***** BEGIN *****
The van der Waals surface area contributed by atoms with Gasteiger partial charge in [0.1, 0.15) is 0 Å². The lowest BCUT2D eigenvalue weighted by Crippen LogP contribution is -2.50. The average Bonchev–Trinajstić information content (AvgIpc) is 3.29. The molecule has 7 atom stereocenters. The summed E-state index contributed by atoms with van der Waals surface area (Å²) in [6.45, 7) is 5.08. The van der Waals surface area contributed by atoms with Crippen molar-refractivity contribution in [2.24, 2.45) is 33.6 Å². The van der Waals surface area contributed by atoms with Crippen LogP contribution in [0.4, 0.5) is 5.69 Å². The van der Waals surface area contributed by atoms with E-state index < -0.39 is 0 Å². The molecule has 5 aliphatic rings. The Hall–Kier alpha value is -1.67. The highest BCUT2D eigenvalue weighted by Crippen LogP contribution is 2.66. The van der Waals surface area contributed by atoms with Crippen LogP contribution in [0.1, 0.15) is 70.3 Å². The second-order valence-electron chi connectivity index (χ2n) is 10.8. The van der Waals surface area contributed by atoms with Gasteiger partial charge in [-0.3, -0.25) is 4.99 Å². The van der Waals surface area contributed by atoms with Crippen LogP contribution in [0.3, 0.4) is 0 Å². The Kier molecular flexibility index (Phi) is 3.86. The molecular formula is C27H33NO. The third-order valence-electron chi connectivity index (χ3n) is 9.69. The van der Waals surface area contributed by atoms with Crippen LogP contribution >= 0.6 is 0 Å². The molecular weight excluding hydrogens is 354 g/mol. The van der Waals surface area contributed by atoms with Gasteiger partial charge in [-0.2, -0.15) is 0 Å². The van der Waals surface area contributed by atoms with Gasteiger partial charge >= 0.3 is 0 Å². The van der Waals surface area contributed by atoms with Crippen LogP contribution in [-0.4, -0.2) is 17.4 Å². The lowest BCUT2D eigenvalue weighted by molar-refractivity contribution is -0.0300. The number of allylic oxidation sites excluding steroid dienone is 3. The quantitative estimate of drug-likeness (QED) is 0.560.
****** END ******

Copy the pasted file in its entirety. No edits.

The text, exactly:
The van der Waals surface area contributed by atoms with Gasteiger partial charge in [0.1, 0.15) is 0 Å². The lowest BCUT2D eigenvalue weighted by Crippen LogP contribution is -2.50. The average Bonchev–Trinajstić information content (AvgIpc) is 3.29. The molecule has 7 atom stereocenters. The summed E-state index contributed by atoms with van der Waals surface area (Å²) in [6.45, 7) is 5.08. The van der Waals surface area contributed by atoms with Crippen molar-refractivity contribution in [2.24, 2.45) is 33.6 Å². The van der Waals surface area contributed by atoms with Crippen LogP contribution in [0.4, 0.5) is 5.69 Å². The van der Waals surface area contributed by atoms with E-state index < -0.39 is 0 Å². The molecule has 5 aliphatic rings. The Hall–Kier alpha value is -1.67. The highest BCUT2D eigenvalue weighted by Crippen LogP contribution is 2.66. The van der Waals surface area contributed by atoms with Crippen LogP contribution in [0.1, 0.15) is 70.3 Å². The second-order valence-electron chi connectivity index (χ2n) is 10.8. The van der Waals surface area contributed by atoms with Gasteiger partial charge in [-0.3, -0.25) is 4.99 Å². The van der Waals surface area contributed by atoms with Crippen LogP contribution in [0.3, 0.4) is 0 Å². The Kier molecular flexibility index (Phi) is 3.86. The molecular formula is C27H33NO. The third-order valence-electron chi connectivity index (χ3n) is 9.69. The van der Waals surface area contributed by atoms with Crippen LogP contribution >= 0.6 is 0 Å². The molecular weight excluding hydrogens is 354 g/mol. The van der Waals surface area contributed by atoms with Gasteiger partial charge in [-0.2, -0.15) is 0 Å². The van der Waals surface area contributed by atoms with Gasteiger partial charge >= 0.3 is 0 Å². The van der Waals surface area contributed by atoms with Crippen LogP contribution in [-0.4, -0.2) is 17.4 Å². The lowest BCUT2D eigenvalue weighted by molar-refractivity contribution is -0.0300. The number of allylic oxidation sites excluding steroid dienone is 3. The quantitative estimate of drug-likeness (QED) is 0.560.